March 8, 2008
DFTD Chapter 3 “The Good Letters”
OK—I think that I have understood some of what Barzun is presenting. Part of my problem with this material is my weak credentials in history and, in particular, the definitions of key words such as humanism.
One possible take on this is the departure of religious figures from ‘pure religion’ that retains the mystical aspects of ceremony, ritual, symbols, the Latin Mass, etc. It seems that he is opposed to much of the behavior of the elite who subscribed to the art and life style associated with the Renaissance and that focused on ‘this world’ and not the life after death. (Perhaps the painting that serves as the book cover is his vision of life during the Renaissance. I’m almost certain that the statue in the background is Michelangelo’s David.)
I am amazed by the intensity of the debates that governed the fate of some of the more controversial characters described in these early chapters, including Severtus and Savonarola, both of whom were burnt at the stake. But, as I read other reports on these characters, I learn that complex social, financial and even sexual factors played central roles in their fates. For example, Savonarola was a hugely successful Dominican friar whose emergence was linked to the disparity between the elite (and it was the wealthy elite who fostered and supported the advanced cultural achievements of the Renaissance) and the common man. Savonarola, amongst other activities, purged Florence of homosexuals, ‘plundered’ the homes of the rich and burned their possessions in the famous “Bonfire of the vanities”. His almost fanatical preaching of the need to destroy the vestiges of worldliness were enhanced by the devastations of war and the introduction of syphilis into Florence near the turn of the 15C. Apparently he exploited millennialism (and the associated fear that these were the Last Days) as well. But, eventually his powers waned because his spiritual focus on things not of this world led to economic hardships on the people. Pope Alexander VI eventually had his way and, after days of torture, he signed, with his remaining right arm, his confession that led to his being burnt at the stake in the same place (La Piazza della Signorina) where he supervised the Bonfire of the Vanities.
All of this historical review is an attempt on my part to understand Barzun’s treatment of Savonarola. On page 55 Barzun writes: “The Italian Humanists witnessed one fit of Evangelical zeal and it was enough.” I walk away from this chapter with the sense that Barzun’s considers humanism to be a contributor to the decadence he uses in the title of his book. Maybe he is striving for ‘pure faith’ and, perhaps, he views Savonarola’s fire and brimstone as one of the last gasps before the descent into irreversible decadence, a state of affairs that is the consequence of innovativeness, humanism, dedication to the sensual aspects of the arts, etc.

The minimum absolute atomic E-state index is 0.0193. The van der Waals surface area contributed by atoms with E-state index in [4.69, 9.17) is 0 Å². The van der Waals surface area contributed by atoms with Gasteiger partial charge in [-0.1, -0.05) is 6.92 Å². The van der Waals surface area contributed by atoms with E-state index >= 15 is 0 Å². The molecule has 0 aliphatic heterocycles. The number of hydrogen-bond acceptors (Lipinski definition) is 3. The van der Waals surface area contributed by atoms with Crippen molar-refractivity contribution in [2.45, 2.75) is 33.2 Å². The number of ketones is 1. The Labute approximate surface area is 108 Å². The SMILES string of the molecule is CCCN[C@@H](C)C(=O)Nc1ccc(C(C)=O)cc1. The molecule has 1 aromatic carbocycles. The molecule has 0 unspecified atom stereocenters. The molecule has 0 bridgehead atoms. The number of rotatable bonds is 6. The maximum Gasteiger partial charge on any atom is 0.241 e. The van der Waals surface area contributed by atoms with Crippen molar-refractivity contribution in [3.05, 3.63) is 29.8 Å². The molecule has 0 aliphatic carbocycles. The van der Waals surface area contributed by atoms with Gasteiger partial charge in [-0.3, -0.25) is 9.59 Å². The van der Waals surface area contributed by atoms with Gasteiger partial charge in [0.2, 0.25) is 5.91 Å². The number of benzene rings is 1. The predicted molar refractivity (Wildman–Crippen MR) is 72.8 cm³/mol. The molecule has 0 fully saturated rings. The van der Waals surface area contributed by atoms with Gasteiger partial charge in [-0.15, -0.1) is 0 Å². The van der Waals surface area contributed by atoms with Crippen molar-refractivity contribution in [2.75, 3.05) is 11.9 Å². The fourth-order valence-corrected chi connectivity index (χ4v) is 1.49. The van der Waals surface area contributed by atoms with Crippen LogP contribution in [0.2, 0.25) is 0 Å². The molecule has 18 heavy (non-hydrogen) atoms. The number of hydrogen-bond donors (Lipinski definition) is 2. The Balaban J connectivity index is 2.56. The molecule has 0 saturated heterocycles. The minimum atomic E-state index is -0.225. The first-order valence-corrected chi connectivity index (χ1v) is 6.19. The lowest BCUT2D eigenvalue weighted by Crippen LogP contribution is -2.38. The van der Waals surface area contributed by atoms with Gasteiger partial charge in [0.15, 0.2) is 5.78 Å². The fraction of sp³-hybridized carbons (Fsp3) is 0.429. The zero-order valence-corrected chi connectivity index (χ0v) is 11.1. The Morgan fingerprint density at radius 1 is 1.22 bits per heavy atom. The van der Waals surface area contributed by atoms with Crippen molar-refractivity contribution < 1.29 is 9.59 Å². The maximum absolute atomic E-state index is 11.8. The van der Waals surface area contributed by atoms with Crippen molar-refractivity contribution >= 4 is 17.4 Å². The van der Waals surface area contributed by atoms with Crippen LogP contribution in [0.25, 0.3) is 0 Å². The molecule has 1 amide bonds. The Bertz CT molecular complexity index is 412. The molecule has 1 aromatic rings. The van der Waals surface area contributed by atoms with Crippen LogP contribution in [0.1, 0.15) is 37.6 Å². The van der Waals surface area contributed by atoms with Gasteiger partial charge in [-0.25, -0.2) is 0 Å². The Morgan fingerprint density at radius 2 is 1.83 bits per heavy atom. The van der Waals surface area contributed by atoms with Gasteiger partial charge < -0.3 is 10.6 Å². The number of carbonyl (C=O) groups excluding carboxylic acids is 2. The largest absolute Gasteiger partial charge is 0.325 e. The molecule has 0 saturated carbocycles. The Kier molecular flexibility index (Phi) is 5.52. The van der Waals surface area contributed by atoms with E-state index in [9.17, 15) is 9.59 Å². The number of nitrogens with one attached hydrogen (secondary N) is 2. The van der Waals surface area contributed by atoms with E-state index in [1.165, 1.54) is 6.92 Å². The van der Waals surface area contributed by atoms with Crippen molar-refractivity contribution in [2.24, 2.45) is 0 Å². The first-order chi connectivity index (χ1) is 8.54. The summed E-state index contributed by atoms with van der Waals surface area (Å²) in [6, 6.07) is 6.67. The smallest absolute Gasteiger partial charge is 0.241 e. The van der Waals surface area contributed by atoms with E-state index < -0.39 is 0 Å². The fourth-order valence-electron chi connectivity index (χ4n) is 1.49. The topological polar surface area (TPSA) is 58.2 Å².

“As for the Humanist methods, it is the one still in universal use. Its conventions are commonplace everywhere in government, business, the weekly magazines, and even in schoolwork—who has escaped “research”? who dares ignore exact quotation and date, consulting previous work, citing sources, listing bibliography, and sporting that badge of candor, the footnote?”
Why so negative? Perhaps he prefers the mystical, at least the mysticism defined by the ‘True Church’. I think that he opposes the reformation, humanism, innovation, materialism, worldliness, sensual art and, to the extent that any of these aspects of his ‘modern era’ are reinforced the science, he opposes science or at least the scientific method. This may be too broad a sweep but, I think, that some of his thoughts go in this direction. Interestingly, I have not yet discovered what he promotes. I plan to search in my reading of FDTD those historical events that Barzun endorses.
This is an interesting aside—I recently joined FaceBook at the invitation of my son Paolo who wants to use this medium as a means of sharing some of his musical videos. Upon joining I was asked to include a photo. The only one I had was a photo taken by my colleague Jim Tanko for purposes of the University. I think this was taken about 10-15 years ago so it may be hard to recognize me from the photo.
I got a message yesterday from Emre Isin, a former graduate student who worked with me and how now works at AstraZeneca in Sweden. He wrote:
“I was pleasantly surprised to see you in Facebook, professor. And a good photo, too. Resistant to the years.”
It was the “Resistant to the years.” that led me to “The Picture of Dorian Gray” by Oscar Wilde and to a review of his biography. He lived a debauched, decadent life that led to a famous trial and his incarceration at hard labor for 2 years. Following release he tried to join the Church but his request was denied. He died at the age of 46 in poverty. The following quote records the end:
"He was conscious that people were in the room, and raised his hand when I asked him whether he understood. He pressed our hands. I then sent in search of a priest, and after great difficulty found Father Cuthbert Dunne ... who came with me at once and administered Baptism and Extreme Unction. - Oscar could not take the Eucharist".
The story is interesting because many of the issues touched on by Barzun in these early chapters are reflected in Wilde’s life.